Earl Bakken passed away last week at the age of 94.
Not many people have heard of Bakken, but he saved millions of lives all around the world. In 1949, Bakken founded Medtronic, a garage-based medical equipment repair shop that made $8 in its first month of operation. In 1957, an infant with a heart condition died after a blackout disabled her plug-in pacemaker. At her surgeon’s request, Bakken invented the world’s first portable model, powered by an external battery taped to the chest. A few years later, he and his partners licensed designs for the first implantable pacemaker. Money wasn’t a problem any more.
But for Bakken, it wasn’t about the money – it was about using science to restore people’s health and improve their lives. In 2013, Medtronic launched The Bakken Invitation, to honour patients who’ve used the “extra life” medical technology granted them to improve the lives of others. Bakken was also a firm believer in the power of “tinkering” to inspire and empower kids – programs at The Bakken Museum give kids a chance to get hands-on with magnetism and electricity.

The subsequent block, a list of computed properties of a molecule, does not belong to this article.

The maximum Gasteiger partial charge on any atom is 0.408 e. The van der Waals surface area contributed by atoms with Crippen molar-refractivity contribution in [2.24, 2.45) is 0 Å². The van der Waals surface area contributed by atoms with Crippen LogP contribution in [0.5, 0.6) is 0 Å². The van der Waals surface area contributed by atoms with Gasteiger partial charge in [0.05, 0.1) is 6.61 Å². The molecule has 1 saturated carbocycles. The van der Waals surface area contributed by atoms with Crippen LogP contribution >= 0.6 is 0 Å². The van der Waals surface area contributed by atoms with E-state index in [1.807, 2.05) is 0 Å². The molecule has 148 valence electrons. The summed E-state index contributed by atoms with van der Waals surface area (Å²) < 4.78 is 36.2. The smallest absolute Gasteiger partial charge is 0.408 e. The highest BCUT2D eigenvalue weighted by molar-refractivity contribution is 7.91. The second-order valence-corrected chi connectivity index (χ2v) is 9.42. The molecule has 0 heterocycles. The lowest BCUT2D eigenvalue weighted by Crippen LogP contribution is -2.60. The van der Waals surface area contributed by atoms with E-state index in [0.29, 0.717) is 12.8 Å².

Though we never met him, Earl Bakken has been an important influence in our household. Tech Support worked for Medtronic for many years, and I featured him in my children’s book, Innovations in Health. The book encourages kids to innovate and invent, and since Bakken had been doing that since he first saw the movie Frankenstein at the age of 8, he was a perfect role model.
Rest in peace, Earl Bakken. And thank you.
Has anyone you know received a Medtronic pacemaker? How has medical technology changed your life?